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Look for Transistor Library in ADS

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Junior Member level 3
May 29, 2020
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Dear all,
I am looking for the active transistor library for ADS, including the model NE3210S01.
I am using ADS2020. Could someone please share me that library!!!
Thanks in advance!!!!

You don't need a detailed model for this transistor. S-parameters and Noise Parameters have been given in its datasheet under certain (recommended) operating conditions. Fill these data manually in related 2-Port box and apply matching circuit for lowest noise/higher gain, ( whichever you prefer ) that's it.

I happen to have that model handy. Though I doubt it is
from ADS libraries, it appears to be originally a CEL part
with a "Libra" simulator model. Decades ago I made a Spectre
version since that was the design environment for the ICs.

I only used it as proxy for MMIC-guts in developing an active
bias controller for phased array panels, which is quasi-DC
(at my end of it) so I've got nothing for you, regarding RF

This zip file contains the original CEL model, my Spectre
version and a CEL app note about what to mess with if
you (like the rest of humanity) has no idea about or access
to "Libra".


    54.8 KB · Views: 124

Great that you found a model!

If it refers to Libra, that must be really old: Libra was the Harmonic Balance upgrade to EEsof's Touchstone circuit simulator. Hot stuff in the 1990s :)

After years working with many RF, Spice, and EM simulators, I don't understand why is still very complicated to add (in most of them) a single component to the library, or to draw a simple structure.
I am pretty sure the teams that developed programs like Keysight ADS, Cadence AWR MWO, Ansys Electronics HFSS, CST, Comsol, Sonnet, Altium Designer, etc., they have the knowledge and the ability how to simplify these inputs, but for unknown reasons they don't do it.
Maybe LTspice is the only program from this category, where you need less than a minute to add a new component to the library, and MWO has the simplest interface to draw a structure..

Dear vfone,
Because discrete components are dying and they don't want to lose time.
There were perhaps over 10K-15K RF discrete transistors 25-30 years ago, now you cannot find even a small signal/mid power/driver RF transistor. There were more than 20-30 small signal an power discrete RF transistor manufacturer but now they are very few.
In next decade there won't also be application specific ICs, there will be general purpose general ICs and you will program them in according to your needs.
Welcome to new ALL digital world.

OK, I agree. But 20 years ago, when discrete components were still alive, they did nothing to improve input interfaces. They are the same as today, even many engineers told them to improve.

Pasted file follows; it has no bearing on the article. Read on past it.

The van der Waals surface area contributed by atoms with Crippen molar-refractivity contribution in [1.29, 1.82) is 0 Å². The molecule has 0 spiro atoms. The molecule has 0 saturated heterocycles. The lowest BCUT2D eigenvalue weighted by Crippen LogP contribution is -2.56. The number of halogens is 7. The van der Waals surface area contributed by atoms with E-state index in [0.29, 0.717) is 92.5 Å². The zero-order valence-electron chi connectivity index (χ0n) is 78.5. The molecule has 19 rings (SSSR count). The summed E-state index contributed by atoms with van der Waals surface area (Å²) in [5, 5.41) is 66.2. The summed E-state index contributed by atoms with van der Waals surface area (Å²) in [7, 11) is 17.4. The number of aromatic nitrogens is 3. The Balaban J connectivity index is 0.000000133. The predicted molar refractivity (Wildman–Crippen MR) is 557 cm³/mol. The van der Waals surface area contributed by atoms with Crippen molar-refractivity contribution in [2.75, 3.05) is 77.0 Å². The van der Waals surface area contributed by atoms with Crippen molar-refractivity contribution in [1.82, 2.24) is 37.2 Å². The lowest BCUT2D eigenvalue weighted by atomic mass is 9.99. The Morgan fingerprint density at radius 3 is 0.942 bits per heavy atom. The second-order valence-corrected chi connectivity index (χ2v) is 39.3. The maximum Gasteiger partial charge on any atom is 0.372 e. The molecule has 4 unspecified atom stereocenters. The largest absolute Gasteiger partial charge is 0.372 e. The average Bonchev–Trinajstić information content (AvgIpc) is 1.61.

Probably in the next decade circuit simulators will disappear totally.
With EM simulators, which probably will not disappear, is a different story. ALWAYS they had hard-to-use input interfaces.

they have the knowledge and the ability how to simplify these inputs, but for unknown reasons they don't do it.

I don't agree. Adding a component library ("design kit") to ADS is very easy for the user. It's installed in a minute or less.

However there was a change in ADS system design with ADS 2011, old design kits from ADS 2009 or earlier will not work on the version (and vice versa).

Adding a Design Kit provided and distributed by a foundry in ADS is even faster than a minute.
But I mentioned above that is hard to add a SINGLE component, having a model which is not provided by a distributor via a design kit, model which may exist in a different standard format.
I know, here is only about having control of distributed models (read: make more money).

I don't like that vendor bashing. The NetlistInclude component might help you.

But in general, design kit's are the way to go, because they can include full device description (electrical + package/layout). I don't understand why you are bashing the proper use of fully defined component libraries.
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We all have to deal with this if we step outside the
pad-ring of our own chip, sometimes.

That's how I came to have the Spectre version of the
model - made the symbol, made the .inc, hooked it up
and got on with the real work.

It's just a chore, and you can go ahead and get on
with it. Next time will be easier.

Some design systems (like Silvaco, I know for sure)
will even make you a symbol good to go, from a
subcircuit you point it at. Maybe some "hair and
makeup" if you care about appearances.

But copying a close-cousin symbol and changing a
include statement should not tax you unduly.

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